Renovation works on the 13-storey Dar Malta in the heart of Brussels are at an advanced stage and officials of the Maltese Permanent Representation to the EU are expected to start moving to their new offices in the first week of February.
A government spokesman told The Times yesterday that the refurbishment job by one of Belgium's biggest construction companies, Blaton, is going according to schedule.
"According to the Belgian company and our architects, a lot of progress has been made over the past months and we are hopeful that our officials will be working from the new offices by February," the spokesman said.
The building, metres away from the headquarters of the European Commission, underwent extensive structural alterations. The interior of the top floors, the ones to be occupied by the Permanent Representation, are almost complete with all the electrical, plumbing and IT installations in place.
A new high security system is expected to be installed in the coming weeks. The government spokesman explained that new furniture and fittings are expected to start being put in place in the first weeks ofJanuary.
All the furniture and interior fittings are being shipped from China to Brussels following a deal struck between theMaltese and Chinese governments. In fact, the furniture and other interior furnishings for Dar Malta were donated by the Chinese government. Maltese officials went to China purposely to choose and order the furniture and fittings that were eventually produced specifically by Chinese manufacturers for Dar Malta.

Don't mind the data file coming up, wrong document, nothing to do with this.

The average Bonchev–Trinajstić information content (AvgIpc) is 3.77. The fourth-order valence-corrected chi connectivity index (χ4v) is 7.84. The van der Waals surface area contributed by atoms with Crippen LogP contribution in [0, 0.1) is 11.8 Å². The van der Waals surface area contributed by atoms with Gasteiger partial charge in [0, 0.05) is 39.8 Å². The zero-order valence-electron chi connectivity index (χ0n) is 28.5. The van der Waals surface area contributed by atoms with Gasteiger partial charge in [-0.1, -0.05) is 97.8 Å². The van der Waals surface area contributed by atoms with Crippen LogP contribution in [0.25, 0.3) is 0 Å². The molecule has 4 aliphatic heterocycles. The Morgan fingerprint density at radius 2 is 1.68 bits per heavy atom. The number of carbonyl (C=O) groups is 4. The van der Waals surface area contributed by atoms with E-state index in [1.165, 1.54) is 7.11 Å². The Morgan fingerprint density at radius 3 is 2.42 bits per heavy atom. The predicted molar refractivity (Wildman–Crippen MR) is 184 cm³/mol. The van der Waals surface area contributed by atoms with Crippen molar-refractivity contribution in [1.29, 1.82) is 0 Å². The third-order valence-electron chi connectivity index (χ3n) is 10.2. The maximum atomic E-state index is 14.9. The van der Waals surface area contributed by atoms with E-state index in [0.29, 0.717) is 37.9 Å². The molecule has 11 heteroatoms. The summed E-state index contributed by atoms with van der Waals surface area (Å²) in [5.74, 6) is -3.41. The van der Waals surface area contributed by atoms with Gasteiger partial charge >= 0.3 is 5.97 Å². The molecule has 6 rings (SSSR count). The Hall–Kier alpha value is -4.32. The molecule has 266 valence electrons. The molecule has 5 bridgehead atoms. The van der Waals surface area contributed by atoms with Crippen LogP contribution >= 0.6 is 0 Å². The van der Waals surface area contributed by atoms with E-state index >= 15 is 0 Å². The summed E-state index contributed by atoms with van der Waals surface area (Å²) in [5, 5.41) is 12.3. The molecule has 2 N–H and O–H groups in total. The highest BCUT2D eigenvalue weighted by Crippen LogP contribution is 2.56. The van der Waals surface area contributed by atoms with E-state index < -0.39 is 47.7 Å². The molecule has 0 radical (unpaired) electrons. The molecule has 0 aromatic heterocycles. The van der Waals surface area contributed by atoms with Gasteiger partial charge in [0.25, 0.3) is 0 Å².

Renovation works on the building started last March following months of haggling by the various Belgian authorities to issue the necessary permits. Tens of workers are employed directly on the project in order to complete the job as early as possible.
Apart from the Permanent Representation to the EU, which employs about 50 officials, the building will also be hosting Malta's Embassy to Belgium.
The government has said that parts of the building will be leased to third parties in order to generate income to compensate for the initial investment in the building.
Dar Malta was bought by the government in June 2004 for Lm9 million, inclusive of the refurbishment costs.
The project is being coordinated by a committee under the auspices of the Ministry of Finance.
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